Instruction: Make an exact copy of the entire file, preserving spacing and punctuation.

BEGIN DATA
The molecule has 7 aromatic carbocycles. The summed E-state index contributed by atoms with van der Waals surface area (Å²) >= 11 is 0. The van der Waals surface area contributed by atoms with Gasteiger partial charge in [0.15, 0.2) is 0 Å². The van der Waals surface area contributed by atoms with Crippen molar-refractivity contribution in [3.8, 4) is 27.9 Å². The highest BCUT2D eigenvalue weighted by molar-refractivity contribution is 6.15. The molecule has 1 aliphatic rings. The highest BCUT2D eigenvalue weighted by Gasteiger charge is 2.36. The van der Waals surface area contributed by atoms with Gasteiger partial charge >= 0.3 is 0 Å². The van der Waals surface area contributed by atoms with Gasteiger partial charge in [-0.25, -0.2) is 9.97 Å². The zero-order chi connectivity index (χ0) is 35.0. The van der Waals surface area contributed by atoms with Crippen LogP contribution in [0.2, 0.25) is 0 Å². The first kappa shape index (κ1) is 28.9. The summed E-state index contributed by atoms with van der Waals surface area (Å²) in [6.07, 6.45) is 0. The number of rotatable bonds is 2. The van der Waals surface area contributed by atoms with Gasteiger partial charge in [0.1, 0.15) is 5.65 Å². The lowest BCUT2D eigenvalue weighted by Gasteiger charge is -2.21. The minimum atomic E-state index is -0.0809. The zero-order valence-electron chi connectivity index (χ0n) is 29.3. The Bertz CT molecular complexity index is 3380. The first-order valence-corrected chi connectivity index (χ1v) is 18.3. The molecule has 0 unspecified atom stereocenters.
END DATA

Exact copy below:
The molecule has 7 aromatic carbocycles. The summed E-state index contributed by atoms with van der Waals surface area (Å²) >= 11 is 0. The van der Waals surface area contributed by atoms with Gasteiger partial charge in [0.15, 0.2) is 0 Å². The van der Waals surface area contributed by atoms with Crippen molar-refractivity contribution in [3.8, 4) is 27.9 Å². The highest BCUT2D eigenvalue weighted by molar-refractivity contribution is 6.15. The molecule has 1 aliphatic rings. The highest BCUT2D eigenvalue weighted by Gasteiger charge is 2.36. The van der Waals surface area contributed by atoms with Gasteiger partial charge >= 0.3 is 0 Å². The van der Waals surface area contributed by atoms with Gasteiger partial charge in [-0.25, -0.2) is 9.97 Å². The zero-order chi connectivity index (χ0) is 35.0. The van der Waals surface area contributed by atoms with Crippen LogP contribution in [0.2, 0.25) is 0 Å². The first kappa shape index (κ1) is 28.9. The summed E-state index contributed by atoms with van der Waals surface area (Å²) in [6.07, 6.45) is 0. The number of rotatable bonds is 2. The van der Waals surface area contributed by atoms with Gasteiger partial charge in [0.1, 0.15) is 5.65 Å². The lowest BCUT2D eigenvalue weighted by Gasteiger charge is -2.21. The minimum atomic E-state index is -0.0809. The zero-order valence-electron chi connectivity index (χ0n) is 29.3. The Bertz CT molecular complexity index is 3380. The first-order valence-corrected chi connectivity index (χ1v) is 18.3. The molecule has 0 unspecified atom stereocenters.